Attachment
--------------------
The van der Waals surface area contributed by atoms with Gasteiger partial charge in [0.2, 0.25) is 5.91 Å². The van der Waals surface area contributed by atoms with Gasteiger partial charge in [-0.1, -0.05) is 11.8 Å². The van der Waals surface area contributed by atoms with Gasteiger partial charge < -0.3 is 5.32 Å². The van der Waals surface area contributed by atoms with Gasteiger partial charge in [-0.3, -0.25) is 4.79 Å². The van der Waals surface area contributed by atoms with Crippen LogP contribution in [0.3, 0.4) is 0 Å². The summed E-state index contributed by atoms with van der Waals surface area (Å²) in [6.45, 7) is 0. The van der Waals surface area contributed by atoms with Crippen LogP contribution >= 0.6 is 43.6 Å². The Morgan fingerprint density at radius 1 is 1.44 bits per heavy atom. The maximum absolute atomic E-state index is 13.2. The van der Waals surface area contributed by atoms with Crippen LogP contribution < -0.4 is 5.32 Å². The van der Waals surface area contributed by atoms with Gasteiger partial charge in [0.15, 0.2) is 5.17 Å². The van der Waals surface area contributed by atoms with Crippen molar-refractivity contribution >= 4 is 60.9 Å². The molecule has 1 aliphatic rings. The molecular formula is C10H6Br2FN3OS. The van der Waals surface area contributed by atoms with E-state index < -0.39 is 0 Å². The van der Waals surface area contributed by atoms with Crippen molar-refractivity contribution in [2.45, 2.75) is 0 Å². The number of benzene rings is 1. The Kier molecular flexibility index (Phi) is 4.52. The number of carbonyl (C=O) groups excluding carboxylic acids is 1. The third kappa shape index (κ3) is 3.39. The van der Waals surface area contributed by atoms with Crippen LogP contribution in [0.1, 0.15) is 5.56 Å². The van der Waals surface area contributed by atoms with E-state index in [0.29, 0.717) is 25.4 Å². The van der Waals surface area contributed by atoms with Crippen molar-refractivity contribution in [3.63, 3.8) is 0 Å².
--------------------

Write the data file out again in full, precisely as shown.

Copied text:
The van der Waals surface area contributed by atoms with Gasteiger partial charge in [0.2, 0.25) is 5.91 Å². The van der Waals surface area contributed by atoms with Gasteiger partial charge in [-0.1, -0.05) is 11.8 Å². The van der Waals surface area contributed by atoms with Gasteiger partial charge < -0.3 is 5.32 Å². The van der Waals surface area contributed by atoms with Gasteiger partial charge in [-0.3, -0.25) is 4.79 Å². The van der Waals surface area contributed by atoms with Crippen LogP contribution in [0.3, 0.4) is 0 Å². The summed E-state index contributed by atoms with van der Waals surface area (Å²) in [6.45, 7) is 0. The van der Waals surface area contributed by atoms with Crippen LogP contribution >= 0.6 is 43.6 Å². The Morgan fingerprint density at radius 1 is 1.44 bits per heavy atom. The maximum absolute atomic E-state index is 13.2. The van der Waals surface area contributed by atoms with Crippen LogP contribution < -0.4 is 5.32 Å². The van der Waals surface area contributed by atoms with Gasteiger partial charge in [0.15, 0.2) is 5.17 Å². The van der Waals surface area contributed by atoms with Crippen molar-refractivity contribution >= 4 is 60.9 Å². The molecule has 1 aliphatic rings. The molecular formula is C10H6Br2FN3OS. The van der Waals surface area contributed by atoms with E-state index < -0.39 is 0 Å². The van der Waals surface area contributed by atoms with Crippen molar-refractivity contribution in [2.45, 2.75) is 0 Å². The number of benzene rings is 1. The Kier molecular flexibility index (Phi) is 4.52. The number of carbonyl (C=O) groups excluding carboxylic acids is 1. The third kappa shape index (κ3) is 3.39. The van der Waals surface area contributed by atoms with Crippen LogP contribution in [0.1, 0.15) is 5.56 Å². The van der Waals surface area contributed by atoms with E-state index in [0.29, 0.717) is 25.4 Å². The van der Waals surface area contributed by atoms with Crippen molar-refractivity contribution in [3.63, 3.8) is 0 Å².